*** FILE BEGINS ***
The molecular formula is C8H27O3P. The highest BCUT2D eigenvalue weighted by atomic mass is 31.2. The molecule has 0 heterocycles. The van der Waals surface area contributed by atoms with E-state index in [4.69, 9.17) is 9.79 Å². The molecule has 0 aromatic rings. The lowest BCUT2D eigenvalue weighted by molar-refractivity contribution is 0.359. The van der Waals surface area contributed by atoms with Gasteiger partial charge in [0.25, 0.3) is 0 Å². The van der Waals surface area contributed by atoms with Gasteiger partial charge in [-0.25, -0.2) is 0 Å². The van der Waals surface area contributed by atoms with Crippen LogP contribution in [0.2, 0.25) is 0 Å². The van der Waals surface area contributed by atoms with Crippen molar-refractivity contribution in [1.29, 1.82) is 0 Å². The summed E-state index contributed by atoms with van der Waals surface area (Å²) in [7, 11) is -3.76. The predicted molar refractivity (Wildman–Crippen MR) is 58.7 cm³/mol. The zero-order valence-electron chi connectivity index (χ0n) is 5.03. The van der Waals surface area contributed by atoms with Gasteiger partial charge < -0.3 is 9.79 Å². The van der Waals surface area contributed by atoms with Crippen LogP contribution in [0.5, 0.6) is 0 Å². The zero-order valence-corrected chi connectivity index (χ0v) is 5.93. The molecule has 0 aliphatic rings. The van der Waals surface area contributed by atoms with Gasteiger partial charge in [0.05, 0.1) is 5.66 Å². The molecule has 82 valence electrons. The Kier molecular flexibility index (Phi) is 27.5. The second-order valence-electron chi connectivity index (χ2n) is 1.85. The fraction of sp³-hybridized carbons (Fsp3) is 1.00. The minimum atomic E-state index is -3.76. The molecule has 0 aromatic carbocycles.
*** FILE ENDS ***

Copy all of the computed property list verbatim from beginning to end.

The molecular formula is C8H27O3P. The highest BCUT2D eigenvalue weighted by atomic mass is 31.2. The molecule has 0 heterocycles. The van der Waals surface area contributed by atoms with E-state index in [4.69, 9.17) is 9.79 Å². The molecule has 0 aromatic rings. The lowest BCUT2D eigenvalue weighted by molar-refractivity contribution is 0.359. The van der Waals surface area contributed by atoms with Gasteiger partial charge in [0.25, 0.3) is 0 Å². The van der Waals surface area contributed by atoms with Gasteiger partial charge in [-0.25, -0.2) is 0 Å². The van der Waals surface area contributed by atoms with Crippen LogP contribution in [0.2, 0.25) is 0 Å². The van der Waals surface area contributed by atoms with Crippen molar-refractivity contribution in [1.29, 1.82) is 0 Å². The summed E-state index contributed by atoms with van der Waals surface area (Å²) in [7, 11) is -3.76. The predicted molar refractivity (Wildman–Crippen MR) is 58.7 cm³/mol. The zero-order valence-electron chi connectivity index (χ0n) is 5.03. The van der Waals surface area contributed by atoms with Gasteiger partial charge < -0.3 is 9.79 Å². The van der Waals surface area contributed by atoms with Crippen LogP contribution in [0.5, 0.6) is 0 Å². The zero-order valence-corrected chi connectivity index (χ0v) is 5.93. The molecule has 0 aliphatic rings. The van der Waals surface area contributed by atoms with Gasteiger partial charge in [0.05, 0.1) is 5.66 Å². The molecule has 82 valence electrons. The Kier molecular flexibility index (Phi) is 27.5. The second-order valence-electron chi connectivity index (χ2n) is 1.85. The fraction of sp³-hybridized carbons (Fsp3) is 1.00. The minimum atomic E-state index is -3.76. The molecule has 0 aromatic carbocycles.